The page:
The Evolutionary Dynamics Of The Lion Panthera Leo Revealed By Host And Viral Population Genomics, 2016 National Cancer Institute at Frederick; Universidade do Porto
The Evolutionary Dynamics Of The Lion Panthera Leo Revealed By Host And Viral Population Genomics, Agostinho Antunes, Jennifer L. Troyer, Melody E. Roelke, Jill Pecon-Slattery, Craig Packer, Christiaan Winterbach, Graham Hemson, Laurence G. Frank, Philip Stander, Ludwig Siefert, Margaret Driciru, Paul J. Funston, Kathy A. Alexander, Katherine C. Prager, Gus Mills, David E. Wildt, Mitch E. Bush, Stephen J. O'Brien, Warren E. Johnson
The lion Panthera leo is one of the world's most charismatic carnivores and is one of Africa's key predators. Here, we used a large dataset from 357 lions comprehending 1.13 megabases of sequence data and genotypes from 22 microsatellite loci to characterize its recent evolutionary history. Patterns of molecular genetic variation in multiple maternal (mtDNA), paternal (Y-chromosome), and biparental nuclear (nDNA) genetic markers were compared with patterns of sequence and subtype variation of the lion feline immunodeficiency virus (FIVPle), a lentivirus analogous to human immunodeficiency virus (HIV). In spite of the ability of lions to disperse ...
Unusual Polymorphisms In Human Immunodeficiency Virus Type 1 Associated With Nonprogressive Infection, 2016 Harvard Medical School
Unusual Polymorphisms In Human Immunodeficiency Virus Type 1 Associated With Nonprogressive Infection, Louis Alexander, Emma Weiskopf, Thomas C. Greenough, Nathan C. Gaddis, Marcy C. Auerbach, Michael H. Malim, Stephen J. O'Brien, Bruce D. Walker, John L. Sullivan, Ronald C. Desrosiers
Factors accounting for long-term nonprogression may include infection with an attenuated strain of human immunodeficiency virus type 1 (HIV-1), genetic polymorphisms in the host, and virus-specific immune responses. In this study, we examined eight individuals with nonprogressing or slowly progressing HIV-1 infection, none of whom were homozygous for host-specific polymorphisms (CCR5-Δ32, CCR2-64I, and SDF-1-3'A) which have been associated with slower disease progression. HIV-1 was recovered from seven of the eight, and recovered virus was used for sequencing the full-length HIV-1 genome; full-length HIV-1 genome sequences from the eighth were determined following amplification of viral sequences directly from peripheral blood ...
The T(11;14)(P15;Q11) In A T-Cell Acute Lymphoblastic Leukemia Cell Line Activates Multiple Transcripts, Including Ttg-1, A Gene Encoding A Potential Zinc Finger Protein, 2016 Washington University School of Medicine - St. Louis
The T(11;14)(P15;Q11) In A T-Cell Acute Lymphoblastic Leukemia Cell Line Activates Multiple Transcripts, Including Ttg-1, A Gene Encoding A Potential Zinc Finger Protein, Elizabeth A. Mcguire, Richard D. Hockett, Karen M. Pollock, Marty F. Bartholdi, Stephen J. O'Brien, Stanley J. Korsmeyer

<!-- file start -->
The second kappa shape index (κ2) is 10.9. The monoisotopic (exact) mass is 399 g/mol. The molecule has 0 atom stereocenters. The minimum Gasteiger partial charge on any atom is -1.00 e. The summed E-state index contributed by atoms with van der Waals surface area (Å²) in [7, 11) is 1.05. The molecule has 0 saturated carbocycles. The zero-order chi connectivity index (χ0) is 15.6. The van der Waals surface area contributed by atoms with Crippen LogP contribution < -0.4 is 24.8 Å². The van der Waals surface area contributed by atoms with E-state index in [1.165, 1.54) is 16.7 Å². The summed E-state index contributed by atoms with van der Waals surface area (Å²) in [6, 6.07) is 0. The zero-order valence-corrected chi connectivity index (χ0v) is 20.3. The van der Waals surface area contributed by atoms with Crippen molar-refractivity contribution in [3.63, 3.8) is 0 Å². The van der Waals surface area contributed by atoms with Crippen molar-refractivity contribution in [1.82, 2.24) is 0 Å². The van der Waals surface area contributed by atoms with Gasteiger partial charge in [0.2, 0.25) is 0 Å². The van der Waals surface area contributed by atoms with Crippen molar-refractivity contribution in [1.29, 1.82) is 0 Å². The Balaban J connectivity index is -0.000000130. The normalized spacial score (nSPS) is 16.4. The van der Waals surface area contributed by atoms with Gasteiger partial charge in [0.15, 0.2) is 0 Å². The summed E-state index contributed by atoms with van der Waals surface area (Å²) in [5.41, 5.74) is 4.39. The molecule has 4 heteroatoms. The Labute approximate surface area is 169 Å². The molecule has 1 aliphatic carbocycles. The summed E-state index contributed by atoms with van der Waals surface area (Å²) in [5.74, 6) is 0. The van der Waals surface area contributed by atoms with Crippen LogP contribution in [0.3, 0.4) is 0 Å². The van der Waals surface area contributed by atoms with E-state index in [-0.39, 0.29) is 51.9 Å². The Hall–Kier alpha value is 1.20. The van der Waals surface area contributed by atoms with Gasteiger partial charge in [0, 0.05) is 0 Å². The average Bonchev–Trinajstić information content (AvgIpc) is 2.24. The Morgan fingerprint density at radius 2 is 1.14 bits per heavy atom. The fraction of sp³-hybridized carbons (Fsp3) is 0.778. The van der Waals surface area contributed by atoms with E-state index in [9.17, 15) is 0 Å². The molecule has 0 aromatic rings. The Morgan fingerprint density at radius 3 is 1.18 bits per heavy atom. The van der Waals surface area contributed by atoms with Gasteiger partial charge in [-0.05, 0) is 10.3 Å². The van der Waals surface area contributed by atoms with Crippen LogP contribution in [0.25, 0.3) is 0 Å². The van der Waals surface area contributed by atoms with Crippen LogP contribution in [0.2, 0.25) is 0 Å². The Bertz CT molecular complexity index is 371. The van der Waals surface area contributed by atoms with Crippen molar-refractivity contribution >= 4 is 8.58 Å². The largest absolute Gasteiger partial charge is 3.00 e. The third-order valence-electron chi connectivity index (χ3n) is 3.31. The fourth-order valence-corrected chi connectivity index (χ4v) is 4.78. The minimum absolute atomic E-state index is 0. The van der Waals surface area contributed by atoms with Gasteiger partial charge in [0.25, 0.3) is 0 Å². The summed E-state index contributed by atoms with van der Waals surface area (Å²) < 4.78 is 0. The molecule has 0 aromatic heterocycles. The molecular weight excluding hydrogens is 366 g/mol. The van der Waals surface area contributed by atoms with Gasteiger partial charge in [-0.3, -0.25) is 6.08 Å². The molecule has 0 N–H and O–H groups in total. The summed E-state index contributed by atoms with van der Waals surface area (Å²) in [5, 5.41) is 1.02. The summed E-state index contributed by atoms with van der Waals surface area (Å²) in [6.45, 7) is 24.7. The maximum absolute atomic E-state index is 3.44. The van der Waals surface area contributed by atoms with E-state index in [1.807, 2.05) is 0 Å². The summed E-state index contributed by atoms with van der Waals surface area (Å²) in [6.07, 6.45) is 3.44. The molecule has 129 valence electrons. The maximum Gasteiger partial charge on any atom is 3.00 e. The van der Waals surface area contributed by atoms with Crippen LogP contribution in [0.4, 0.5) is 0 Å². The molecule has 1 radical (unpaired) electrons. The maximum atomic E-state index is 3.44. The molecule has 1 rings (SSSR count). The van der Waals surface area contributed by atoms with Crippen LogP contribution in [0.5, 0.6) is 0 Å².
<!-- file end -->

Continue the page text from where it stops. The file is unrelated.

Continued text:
Interchromosomal translocations within lymphoid neoplasms frequently involve the antigen receptor genes. We cloned the breakpoints of the t(11;14)(p15;q11) in a CD3-negative T-cell acute lymphoblastic leukemia cell line (RPMI 8402) in order to identify new genes potentially involved in T-cell neoplasia. An extensive comparison of both breakpoints and their germ line counterparts indicated that an inadvertant recombinase-mediated break at chromosome segment 11p15 recombined with the delta T-cell receptor at 14q11. The derivative 11 breakpoint resembles a coding joint in which 11p15 rather than a variable region was introduced 5' to a Dδ1Dδ2Jδ1 ...
The Α-Glycerophosphate Cycle In Drosophila Melanogaster. Iii. Relative Viability Of "Null" Mutants At The Α-Glycerophosphate Dehydrogenase-1 Locus, Stephen J. O'Brien, Bruce Wallace, Ross J. Macintyre
No abstract provided.
Tissue Sampling Methods And Standards For Vertebrate Genomics, 2016 University of Toronto - Canada; Royal Ontario Museum - Canada
Tissue Sampling Methods And Standards For Vertebrate Genomics, Pamela B. Y. Wong, Edward O. Wiley, Warren E. Johnson, Oliver A. Ryder, Stephen J. O'Brien, David Haussler, Klaus-Peter Koepfli, Marlys L. Houck, Polina L. Perelman, Gabriela Mastromonaco, Andrew C. Bentley, Byrappa Venkatesh, Ya-Ping Zhang, Robert W. Murphy
The recent rise in speed and efficiency of new sequencing technologies have facilitated high-throughput sequencing, assembly and analyses of genomes, advancing ongoing efforts to analyze genetic sequences across major vertebrate groups. Standardized procedures in acquiring high quality DNA and RNA and establishing cell lines from target species will facilitate these initiatives. We provide a legal and methodological guide according to four standards of acquiring and storing tissue for the Genome 10K Project and similar initiatives as follows: four-star (banked tissue/cell cultures, RNA from multiple types of tissue for transcriptomes, and sufficient flash-frozen tissue for 1 mg of DNA, all ...
The Principal Genetic Determinants For Nasopharyngeal Carcinoma In China Involve The Hla Class I Antigen Recognition Groove, 2016 Beijing University of Technology - China; National Cancer Institute at Frederick; Wuzhou Red Cross Hospital - China